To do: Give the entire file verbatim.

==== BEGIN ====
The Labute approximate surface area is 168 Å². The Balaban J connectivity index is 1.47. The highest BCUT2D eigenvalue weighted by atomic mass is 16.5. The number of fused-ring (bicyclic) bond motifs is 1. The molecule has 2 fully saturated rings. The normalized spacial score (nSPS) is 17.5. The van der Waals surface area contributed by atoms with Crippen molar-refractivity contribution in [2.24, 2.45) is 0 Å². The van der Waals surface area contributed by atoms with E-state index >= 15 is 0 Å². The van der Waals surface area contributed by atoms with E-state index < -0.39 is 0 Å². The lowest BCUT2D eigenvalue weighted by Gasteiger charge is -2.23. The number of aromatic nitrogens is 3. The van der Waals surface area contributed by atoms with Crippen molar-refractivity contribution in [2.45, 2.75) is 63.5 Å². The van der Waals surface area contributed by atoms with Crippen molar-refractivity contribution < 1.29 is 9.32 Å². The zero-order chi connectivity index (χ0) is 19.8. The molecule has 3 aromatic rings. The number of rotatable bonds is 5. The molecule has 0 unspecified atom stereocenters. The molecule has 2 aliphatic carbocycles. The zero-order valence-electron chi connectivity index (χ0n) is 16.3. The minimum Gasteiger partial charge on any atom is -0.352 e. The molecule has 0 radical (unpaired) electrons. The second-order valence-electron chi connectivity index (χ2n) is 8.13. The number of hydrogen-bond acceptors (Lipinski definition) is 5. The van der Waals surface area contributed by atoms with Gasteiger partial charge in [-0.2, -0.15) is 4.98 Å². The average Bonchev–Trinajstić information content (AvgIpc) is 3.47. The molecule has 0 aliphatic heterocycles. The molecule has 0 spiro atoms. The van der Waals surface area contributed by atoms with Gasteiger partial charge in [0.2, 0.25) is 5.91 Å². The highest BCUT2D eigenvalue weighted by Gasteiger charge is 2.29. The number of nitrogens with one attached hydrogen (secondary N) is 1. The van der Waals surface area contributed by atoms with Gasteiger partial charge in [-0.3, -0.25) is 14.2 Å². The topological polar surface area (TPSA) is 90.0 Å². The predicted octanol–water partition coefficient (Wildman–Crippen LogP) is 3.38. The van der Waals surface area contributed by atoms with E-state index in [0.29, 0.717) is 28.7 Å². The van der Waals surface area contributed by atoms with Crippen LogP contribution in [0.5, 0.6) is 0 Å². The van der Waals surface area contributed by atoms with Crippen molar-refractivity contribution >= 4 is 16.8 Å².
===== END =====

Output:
The Labute approximate surface area is 168 Å². The Balaban J connectivity index is 1.47. The highest BCUT2D eigenvalue weighted by atomic mass is 16.5. The number of fused-ring (bicyclic) bond motifs is 1. The molecule has 2 fully saturated rings. The normalized spacial score (nSPS) is 17.5. The van der Waals surface area contributed by atoms with Crippen molar-refractivity contribution in [2.24, 2.45) is 0 Å². The van der Waals surface area contributed by atoms with E-state index >= 15 is 0 Å². The van der Waals surface area contributed by atoms with E-state index < -0.39 is 0 Å². The lowest BCUT2D eigenvalue weighted by Gasteiger charge is -2.23. The number of aromatic nitrogens is 3. The van der Waals surface area contributed by atoms with Crippen molar-refractivity contribution in [2.45, 2.75) is 63.5 Å². The van der Waals surface area contributed by atoms with Crippen molar-refractivity contribution < 1.29 is 9.32 Å². The zero-order chi connectivity index (χ0) is 19.8. The molecule has 3 aromatic rings. The number of rotatable bonds is 5. The molecule has 0 unspecified atom stereocenters. The molecule has 2 aliphatic carbocycles. The zero-order valence-electron chi connectivity index (χ0n) is 16.3. The minimum Gasteiger partial charge on any atom is -0.352 e. The molecule has 0 radical (unpaired) electrons. The second-order valence-electron chi connectivity index (χ2n) is 8.13. The number of hydrogen-bond acceptors (Lipinski definition) is 5. The van der Waals surface area contributed by atoms with Gasteiger partial charge in [-0.2, -0.15) is 4.98 Å². The average Bonchev–Trinajstić information content (AvgIpc) is 3.47. The molecule has 0 aliphatic heterocycles. The molecule has 0 spiro atoms. The van der Waals surface area contributed by atoms with Gasteiger partial charge in [0.2, 0.25) is 5.91 Å². The highest BCUT2D eigenvalue weighted by Gasteiger charge is 2.29. The number of nitrogens with one attached hydrogen (secondary N) is 1. The van der Waals surface area contributed by atoms with Gasteiger partial charge in [-0.3, -0.25) is 14.2 Å². The topological polar surface area (TPSA) is 90.0 Å². The predicted octanol–water partition coefficient (Wildman–Crippen LogP) is 3.38. The van der Waals surface area contributed by atoms with E-state index in [0.29, 0.717) is 28.7 Å². The van der Waals surface area contributed by atoms with Crippen LogP contribution in [0.5, 0.6) is 0 Å². The van der Waals surface area contributed by atoms with Crippen molar-refractivity contribution >= 4 is 16.8 Å².